Back when Barack Obama was running for president, he famously explained his socialist governing philosophy to a five-year-old:
We’ve got to make sure that people who have more money help the people who have less money. If you had a whole pizza, and your friend had no pizza, would you give him a slice?
He made a similar analogy later on in the campaign when responding to John McCain’s assertions that Obama is a socialist:
By the end of the week, he’ll be accusing me of being a secret communist because I shared my toys in kindergarten. I shared my peanut butter and jelly sandwich.
No one’s arguing about how nice it is to share pizza, toys, and PB&J sandwiches. And Americans as a whole are a generous people. Back in 2007, charitable giving in this nation exceeded $300 billion for the first time. The problem is when a third party — government bureaucracy — takes your pizza, toys, and sandwiches and decides how much you get to keep and how much goes to the people they decide are worthy of enjoying the things you bought and paid for with the money you earned.
That’s not sharing. That’s redistribution. It’s something that had its start with FDR’s New Deal, reemerged during LBJ’s Great Society, and now seems poised to catch up to the socialist states that the American left has long admired in Europe.
So here we are: faced with a ginormous “stimulus bill” that has less to do with stimulating the economy and more to do with the expansion of government power, and when we wonder about the lack of direction Congress has when it comes to actually spending the money, our self-appointed betters say, “So what?” and absolve themselves from blame if the money is misspent.
Economist Thomas Sowell explains the obvious:
What are the Beltway politicians buying with all the hundreds of billions of dollars they are spending? They are buying what politicians are most interested in — power.
In the name of protecting the taxpayers’ investment, they are buying the power to tell General Motors how to make cars, banks how to bank, and, before it is all over with, all sorts of other people how to do the work they specialize in, and for which members of Congress have no competence, much less expertise.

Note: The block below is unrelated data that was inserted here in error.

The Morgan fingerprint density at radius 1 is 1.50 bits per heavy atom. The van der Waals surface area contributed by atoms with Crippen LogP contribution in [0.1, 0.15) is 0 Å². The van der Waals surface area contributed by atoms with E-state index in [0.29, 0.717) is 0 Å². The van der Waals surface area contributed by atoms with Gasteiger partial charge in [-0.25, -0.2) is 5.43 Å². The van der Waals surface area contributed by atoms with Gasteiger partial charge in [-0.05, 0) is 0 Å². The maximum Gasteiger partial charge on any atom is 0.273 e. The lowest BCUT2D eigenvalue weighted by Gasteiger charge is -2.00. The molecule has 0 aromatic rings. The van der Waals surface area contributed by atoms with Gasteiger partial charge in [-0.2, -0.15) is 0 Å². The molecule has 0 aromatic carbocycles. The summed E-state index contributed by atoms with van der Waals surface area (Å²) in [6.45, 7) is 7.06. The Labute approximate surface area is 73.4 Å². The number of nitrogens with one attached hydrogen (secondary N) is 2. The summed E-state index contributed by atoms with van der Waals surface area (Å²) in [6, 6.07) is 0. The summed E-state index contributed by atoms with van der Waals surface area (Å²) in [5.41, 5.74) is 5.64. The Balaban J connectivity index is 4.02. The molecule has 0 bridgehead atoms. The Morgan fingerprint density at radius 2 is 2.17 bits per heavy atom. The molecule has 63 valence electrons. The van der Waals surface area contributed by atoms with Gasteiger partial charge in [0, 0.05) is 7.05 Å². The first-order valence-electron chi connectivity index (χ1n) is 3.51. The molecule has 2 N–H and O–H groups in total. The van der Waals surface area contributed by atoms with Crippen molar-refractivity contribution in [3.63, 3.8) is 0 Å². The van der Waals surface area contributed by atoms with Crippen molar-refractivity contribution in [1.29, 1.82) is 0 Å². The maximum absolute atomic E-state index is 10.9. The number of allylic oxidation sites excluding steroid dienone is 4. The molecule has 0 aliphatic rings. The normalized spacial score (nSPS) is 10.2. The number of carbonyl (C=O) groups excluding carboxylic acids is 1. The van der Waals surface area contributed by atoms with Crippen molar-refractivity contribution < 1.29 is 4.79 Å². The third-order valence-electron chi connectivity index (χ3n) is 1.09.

This administration and Congress are now in a position to do what Franklin D. Roosevelt did during the Great Depression of the 1930s — use a crisis of the times to create new institutions that will last for generations.
To this day, we are still subsidizing millionaires in agriculture because farmers were having a tough time in the 1930s. We have the Federal National Mortgage Association (“Fannie Mae”) taking reckless chances in the housing market that have blown up in our faces today because FDR decided to create a new federal housing agency in 1938.
Barney Frank is really getting into the spirit of things, explaining that not only do CEOs of companies receiving government bailouts face compensation restrictions, but that said restrictions could actually extend to all U.S. companies.
In other words, Congress wants to tell private companies how much they can pay their top executives. This might sound great to those who don’t earn millions of dollars each year, but if the government can tell CEOs how much they are allowed to earn, what’s stopping them from eventually deciding what a fair wage is for everyone else? They already tell small business owners that they cannot pay their employees any less than a certain amount per hour via the minimum wage law. Again, it sounds like a nice idea until you realize that many small businesses end up having to cut their workforce so they can pay the remaining employees what Congress decides is a fair hourly rate, putting more people out of work and on the unemployment rolls.
Wow, what I wouldn’t give to be able to set a cap on House and Senate salaries — and that would include the expensive spa retreats that cost the taxpayer tens of thousands of dollars for transportation, phone, Internet, and security. It may seem like peanuts compared to the near-trillion-dollar price tag of the so-called “stimulus bill,” but it’s a little galling that the same people who screamed murder when Wall Street execs went on similar retreats do the whole “pot meet kettle” routine.
My mother wonders if such a CEO salary cap is legal, since it would bypass the authority of the corporations’ boards and shareholders. I really don’t know. What I do know is this bodes ill for free market capitalism, upon which America was built.
We’re being told that a failure to act will “turn crisis into a catastrophe” by the same man who told us we need to get beyond the “politics of fear.” I guess it’s different to scare people about the economy than it is to inform them about the dangers to our nation posed by Islamist extremists that have struck more than once and who are busy striking other nations as well.
Despite his support for the bill, Joe Biden is one of the few who see the potential for voter backlash — everyone else seems to be drunk on their own power, which includes the desire to shut up the opposition by shutting down talk radio.
Thomas Jefferson once said, “A wise and frugal government, which shall leave men free to regulate their own pursuits of industry and improvement, and shall not take from the mouth of labor the bread it has earned — this is the sum of good government.” He also said, “The democracy will cease to exist when you take away from those who are willing to work and give to those who would not.”
According to Obama, we’re rebuilding America — and indeed we are. We’re turning it from the USA to the USSA.